The Planet's Population Explosion, and What to Do About It

Mass immigration is driving America's population to double this century. Unconstrained population growth in Africa is driving mass migration of millions into Europe.

In the book Living Within Limits, Garrett Hardin discusses the problem of unconstrained population growth. Garrett Hardin's observations in his 1993 book are indeed applicable to today's world. The book is well worth reading, and offers a solid perspective on population stabilization.

Thomas Jackson wrote a review of the book in the article The Planet’s Population Explosion, and What to Do About It, American Renaissance, September-October, 1993. Here are a few excerpts:

Living Within Limits has a simple message: There are too many of us and too many more are born every year. If we do nothing to control population growth, disease and famine will control it for us.

Professor Hardin covers well-trodden ground to make his case, but he does it elegantly and well-nigh irrefutably — though not optimistically. Corrective action depends not only on a human characteristic always in short supply — foresight — but also on rejection of the socialist sentimentality that dominates public policy and discourse. Prof. Hardin will have a hard enough time just calling attention to the problem; we can forgive him for being coy about solutions.

Otherwise, his book is a charming introduction to what people like Condorcet, Malthus, William Goodwin, John Stuart Mill, Benjamin Franklin, and Aristotle had to say about population, and why so much more nonsense than wisdom is said on the subject today.

There are now well over five billion people on the planet and our numbers are growing by more than a quarter of a million every day. The growth in world population has been recent and explosive; something like the graph on this page. For example, the increase during a single generation in the last half of the 20th century was greater than the entire world population at the time the Second World War began.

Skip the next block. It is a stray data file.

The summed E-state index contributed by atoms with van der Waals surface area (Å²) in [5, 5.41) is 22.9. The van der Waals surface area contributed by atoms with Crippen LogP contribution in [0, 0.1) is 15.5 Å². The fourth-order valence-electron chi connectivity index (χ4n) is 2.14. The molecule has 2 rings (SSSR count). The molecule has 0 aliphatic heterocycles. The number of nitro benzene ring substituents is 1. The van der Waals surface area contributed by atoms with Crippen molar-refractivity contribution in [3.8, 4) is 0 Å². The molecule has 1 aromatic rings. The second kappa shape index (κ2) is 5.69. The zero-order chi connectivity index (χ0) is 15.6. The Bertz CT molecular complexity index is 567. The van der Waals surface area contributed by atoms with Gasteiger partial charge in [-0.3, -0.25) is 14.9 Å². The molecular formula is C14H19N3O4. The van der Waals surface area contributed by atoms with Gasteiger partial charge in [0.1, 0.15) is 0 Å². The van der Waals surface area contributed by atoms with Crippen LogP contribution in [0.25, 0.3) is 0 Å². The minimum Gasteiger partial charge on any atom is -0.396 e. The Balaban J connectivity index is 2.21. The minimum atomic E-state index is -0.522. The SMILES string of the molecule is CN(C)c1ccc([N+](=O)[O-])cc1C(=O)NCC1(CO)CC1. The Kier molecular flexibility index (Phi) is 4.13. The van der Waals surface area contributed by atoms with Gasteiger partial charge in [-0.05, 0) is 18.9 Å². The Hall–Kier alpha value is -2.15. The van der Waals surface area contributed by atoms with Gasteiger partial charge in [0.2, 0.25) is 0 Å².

Past population forecasts for the planet have been hilarious underestimates....

The United States is overpopulated. Campers must make reservations in national parks, and streets that were uncrowded 20 years ago are jammed with cars. If our population had not increased since 1950, we would not have to import a single barrel of oil. Yet government and media scarcely breathe a word about population. They act as if space and resources can expand infinitely to accommodate ever more people...

At our current growth rate of 1.7 percent, people would be standing shoulder to shoulder on every bit of land on the planet in 686 years. Obviously, that will never happen. The average American needs the equivalent of at least 9 acres of productive land when all the crop land, pasture land and forest required for his upkeep are added together. The rate of human increase will therefore drop. Prof. Hardin hopes that it will fall because of wise human intervention rather than because of catastrophe....

We have all the oil and coal we need for the time being, but Prof. Hardin argues that the era of plenty cannot last. Fossil fuels are not replaced, and we burn more of them every year. No matter how cleverly one juggles reserves and resources, it will eventually take more energy to extract coal and oil than can be had from burning them. It is not a question of if but when....

One of Professor Hardin’s central themes, therefore, is carrying capacity. There is a limit to the number of mouths that can suckle at nature’s teat. If, as Prof. Hardin argues, inexpensive fossil fuels cannot be replaced by something equally inexpensive, the earth’s carrying capacity is much lower than the five billion people it now supports. He argues that it is no coincidence that the population curve has climbed in parallel with that of the consumption of coal and oil. When the consumption curve turns down so will the population curve — suddenly and disagreeably. In Prof. Hardin’s view, it is foolish to refuse to face this possibility....